Finding the maximum sum path through a two-dimensional array

I’m interested in simulating batting orders to compare the results with the actual orders used by major league teams. There are two reasons: first is the hope that testing will confirm that the simulator works reasonably well, second is to generate orders that can be used to resimulate the season after the fact as another way to test function and to make improvements.

I retrieve gameday files every day of the season, so I have an events file that lists the batter. I queried the database table to copy the list of events to excel and then used MATCH to find the first batter for each team in each game. From there, I looked for the first nine batters assuming that this was the batting order. Results were pooled and a list of all batters who played for each team during the season was generated. Some more excel logic tabulated the number of times each batter batted in each position (1-9) in the batting order. There are more players involved than you might think, and more variation from a set order as well. The result for each team is a table of about 20 players x the nine spots in the order.

The next step is to determine the consensus order for each team. First, players with only a few games can be eliminated. Then it’s a matter of finding the maximum sum path through the array. You can eyeball this, but to be sure it’s better to use the computer. The problem is the immense number of combinations that need to be tested.  And there is no method on the web that does the job either … at least I couldn’t find one.   So, I decided to figure it out.

A list of 12 players x nine spots in the order yields 12^9 possible (5,159,780,352) combinations. Even with eight processors, it’s going to take a very long time … and that’s just for one team. So more players need to be eliminated. I sorted each list and took the player who started the most games at each position … giving me a list of nine players per team. The 9 x 9 array still has 387,420,489 combinations but this can be reviewed in about 20 minutes.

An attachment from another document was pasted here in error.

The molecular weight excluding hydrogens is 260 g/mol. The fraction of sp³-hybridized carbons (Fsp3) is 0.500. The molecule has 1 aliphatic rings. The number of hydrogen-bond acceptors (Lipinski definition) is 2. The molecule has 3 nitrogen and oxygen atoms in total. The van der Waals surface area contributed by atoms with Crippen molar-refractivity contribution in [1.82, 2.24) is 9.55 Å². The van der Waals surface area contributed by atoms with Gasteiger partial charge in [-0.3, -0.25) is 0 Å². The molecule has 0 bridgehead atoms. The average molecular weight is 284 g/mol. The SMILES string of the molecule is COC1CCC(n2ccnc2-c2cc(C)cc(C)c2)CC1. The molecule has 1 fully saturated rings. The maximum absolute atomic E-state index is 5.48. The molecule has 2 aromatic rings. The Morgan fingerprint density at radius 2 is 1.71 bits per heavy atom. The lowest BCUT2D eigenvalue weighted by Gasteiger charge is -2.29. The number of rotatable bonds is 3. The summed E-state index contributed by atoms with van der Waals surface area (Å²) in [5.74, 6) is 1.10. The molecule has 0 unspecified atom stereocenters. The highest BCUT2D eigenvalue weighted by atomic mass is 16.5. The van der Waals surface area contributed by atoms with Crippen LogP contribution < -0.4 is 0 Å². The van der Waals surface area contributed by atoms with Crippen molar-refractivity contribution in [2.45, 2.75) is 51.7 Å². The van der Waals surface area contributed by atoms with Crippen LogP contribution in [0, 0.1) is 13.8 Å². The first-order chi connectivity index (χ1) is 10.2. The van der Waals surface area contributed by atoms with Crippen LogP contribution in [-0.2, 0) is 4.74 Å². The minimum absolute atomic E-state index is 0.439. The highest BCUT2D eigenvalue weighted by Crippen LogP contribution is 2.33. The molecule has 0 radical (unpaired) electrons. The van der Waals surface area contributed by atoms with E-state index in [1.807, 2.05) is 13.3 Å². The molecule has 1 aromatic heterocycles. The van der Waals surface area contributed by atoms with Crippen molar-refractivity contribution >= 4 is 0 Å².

That’s still too long though as that’s just for one team. Then I realized that there were a great many combinations that did not need to be tested, i.e. all the ones with duplicate positions.  The problem was how to do that programmatically.  Then it hit me: what I really wanted to test is the 362,880 (9!) permutations for 9 players. I realized that if I could generate a list of these permutations, I could use the numbers as coordinates to indicate which array element was needed.

So, what I needed was a list of permutations like this:

1 2 3 4 5 6 7 8 9
1 2 3 4 5 6 7 9 8
1 2 3 4 5 6 9 7 8
1 2 3 4 5 6 9 8 7
1 2 3 4 5 9 6 7 8

9 8 7 6 5 4 3 2 1

i.e. all the combinations of 1-9 where no number is repeated. The problem was: how do I generate this list. I tried a few things and then decided to poke around the web. What a struggle … nothing was straightforward, and nothing was going to give me the list I wanted … until I stumbled across TextMechanic. This site has a whole host of text manipulation tools and among them is a permutations generator. Now, I have my list.

All I had to do was revise the R script to use each row of the permutations file as a list of array elements. Now I can find the maximum sum path through a 9 x 9 array in about 7 seconds.

Here is the R script that finds the path … all it takes is about 30 lines.


team.csv is a list of batting order spots by the number of times each player hit in that spot.

output.csv is the list of permutations obtained by using the app at

The result for the Jays is:

3  7  4  9  6  5  2  8  1

Looks like this:

namepositionspot in batting order
Jose BautistaOF5119533310000
Russell MartinC034416212111
Kendrys MoralesDH001274534000
Darwin Barney2B030006222737
Steve Pearce OF1130521211750
Justin Smoak1B005145394720
Josh Donaldson3B07437100000
Ryan GoinsSS0000013213840
Kevin PillarOF5810092913337



More fun with the Jays batting order

The simulation summarized in the last post was the result from the start of the game only.  In other words, how would each lineup do at the start of the game.

I reran the simulation by reprogramming the simulator to run for nine innings – beginning each new inning with the batter who was on deck at the end of the previous inning.

Each combination (there are 362,880) was simulated 1000 times.  I took the top 363 results and totalled up the number of times each player appeared in each position in the order.

The overwhelming favorite to lead off is Kevin Pillar and the top four seem quite certain.

Position in Batting Order
Player 1 2 3 4 5 6 7 8 9
Kevin Pillar 335 0 0 0 2 7 9 3 7
Troy Tulowitzki 8 85 35 6 71 54 42 28 34